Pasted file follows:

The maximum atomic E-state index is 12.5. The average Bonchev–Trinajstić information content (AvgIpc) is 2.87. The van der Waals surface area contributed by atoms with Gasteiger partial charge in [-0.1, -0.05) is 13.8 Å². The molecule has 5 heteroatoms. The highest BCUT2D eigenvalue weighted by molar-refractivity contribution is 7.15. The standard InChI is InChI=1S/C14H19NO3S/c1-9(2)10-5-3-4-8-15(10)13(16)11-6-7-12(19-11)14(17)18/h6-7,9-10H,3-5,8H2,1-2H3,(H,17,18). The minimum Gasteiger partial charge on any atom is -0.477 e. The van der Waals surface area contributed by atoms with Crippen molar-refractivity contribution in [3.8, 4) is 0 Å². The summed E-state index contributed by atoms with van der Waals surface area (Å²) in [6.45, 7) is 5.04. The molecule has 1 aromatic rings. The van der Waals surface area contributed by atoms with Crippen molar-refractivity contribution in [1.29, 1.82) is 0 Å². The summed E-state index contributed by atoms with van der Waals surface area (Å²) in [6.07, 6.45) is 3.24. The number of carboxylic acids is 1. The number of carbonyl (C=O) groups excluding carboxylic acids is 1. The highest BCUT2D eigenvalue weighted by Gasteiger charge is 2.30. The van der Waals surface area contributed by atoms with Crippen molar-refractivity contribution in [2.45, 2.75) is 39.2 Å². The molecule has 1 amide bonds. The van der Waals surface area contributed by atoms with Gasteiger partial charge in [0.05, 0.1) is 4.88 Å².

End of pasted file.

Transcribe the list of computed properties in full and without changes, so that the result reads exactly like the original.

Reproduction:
The maximum atomic E-state index is 12.5. The average Bonchev–Trinajstić information content (AvgIpc) is 2.87. The van der Waals surface area contributed by atoms with Gasteiger partial charge in [-0.1, -0.05) is 13.8 Å². The molecule has 5 heteroatoms. The highest BCUT2D eigenvalue weighted by molar-refractivity contribution is 7.15. The standard InChI is InChI=1S/C14H19NO3S/c1-9(2)10-5-3-4-8-15(10)13(16)11-6-7-12(19-11)14(17)18/h6-7,9-10H,3-5,8H2,1-2H3,(H,17,18). The minimum Gasteiger partial charge on any atom is -0.477 e. The van der Waals surface area contributed by atoms with Crippen molar-refractivity contribution in [3.8, 4) is 0 Å². The summed E-state index contributed by atoms with van der Waals surface area (Å²) in [6.45, 7) is 5.04. The molecule has 1 aromatic rings. The van der Waals surface area contributed by atoms with Crippen molar-refractivity contribution in [1.29, 1.82) is 0 Å². The summed E-state index contributed by atoms with van der Waals surface area (Å²) in [6.07, 6.45) is 3.24. The number of carboxylic acids is 1. The number of carbonyl (C=O) groups excluding carboxylic acids is 1. The highest BCUT2D eigenvalue weighted by Gasteiger charge is 2.30. The van der Waals surface area contributed by atoms with Crippen molar-refractivity contribution in [2.45, 2.75) is 39.2 Å². The molecule has 1 amide bonds. The van der Waals surface area contributed by atoms with Gasteiger partial charge in [0.05, 0.1) is 4.88 Å².